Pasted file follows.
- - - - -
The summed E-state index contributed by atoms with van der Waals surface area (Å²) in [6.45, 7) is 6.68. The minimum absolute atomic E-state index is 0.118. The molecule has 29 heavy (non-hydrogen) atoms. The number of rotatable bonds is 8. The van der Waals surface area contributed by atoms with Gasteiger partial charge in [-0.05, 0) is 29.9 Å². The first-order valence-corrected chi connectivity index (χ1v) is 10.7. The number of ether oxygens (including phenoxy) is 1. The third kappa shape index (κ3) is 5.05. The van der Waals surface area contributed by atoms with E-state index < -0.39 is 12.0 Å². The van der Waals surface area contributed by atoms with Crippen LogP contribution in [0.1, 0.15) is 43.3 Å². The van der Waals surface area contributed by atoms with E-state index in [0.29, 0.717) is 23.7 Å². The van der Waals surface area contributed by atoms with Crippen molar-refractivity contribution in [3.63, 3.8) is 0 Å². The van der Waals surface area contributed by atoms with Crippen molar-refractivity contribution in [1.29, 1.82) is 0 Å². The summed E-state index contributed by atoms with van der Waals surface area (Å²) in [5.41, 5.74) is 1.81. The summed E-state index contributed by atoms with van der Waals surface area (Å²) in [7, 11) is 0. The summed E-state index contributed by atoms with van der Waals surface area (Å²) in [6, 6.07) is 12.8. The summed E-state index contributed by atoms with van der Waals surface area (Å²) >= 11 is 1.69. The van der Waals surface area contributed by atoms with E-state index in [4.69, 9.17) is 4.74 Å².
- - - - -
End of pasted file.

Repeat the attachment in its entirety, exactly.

The summed E-state index contributed by atoms with van der Waals surface area (Å²) in [6.45, 7) is 6.68. The minimum absolute atomic E-state index is 0.118. The molecule has 29 heavy (non-hydrogen) atoms. The number of rotatable bonds is 8. The van der Waals surface area contributed by atoms with Gasteiger partial charge in [-0.05, 0) is 29.9 Å². The first-order valence-corrected chi connectivity index (χ1v) is 10.7. The number of ether oxygens (including phenoxy) is 1. The third kappa shape index (κ3) is 5.05. The van der Waals surface area contributed by atoms with E-state index < -0.39 is 12.0 Å². The van der Waals surface area contributed by atoms with Crippen LogP contribution in [0.1, 0.15) is 43.3 Å². The van der Waals surface area contributed by atoms with E-state index in [0.29, 0.717) is 23.7 Å². The van der Waals surface area contributed by atoms with Crippen molar-refractivity contribution in [3.63, 3.8) is 0 Å². The van der Waals surface area contributed by atoms with Crippen molar-refractivity contribution in [1.29, 1.82) is 0 Å². The summed E-state index contributed by atoms with van der Waals surface area (Å²) in [5.41, 5.74) is 1.81. The summed E-state index contributed by atoms with van der Waals surface area (Å²) in [7, 11) is 0. The summed E-state index contributed by atoms with van der Waals surface area (Å²) in [6, 6.07) is 12.8. The summed E-state index contributed by atoms with van der Waals surface area (Å²) >= 11 is 1.69. The van der Waals surface area contributed by atoms with E-state index in [4.69, 9.17) is 4.74 Å².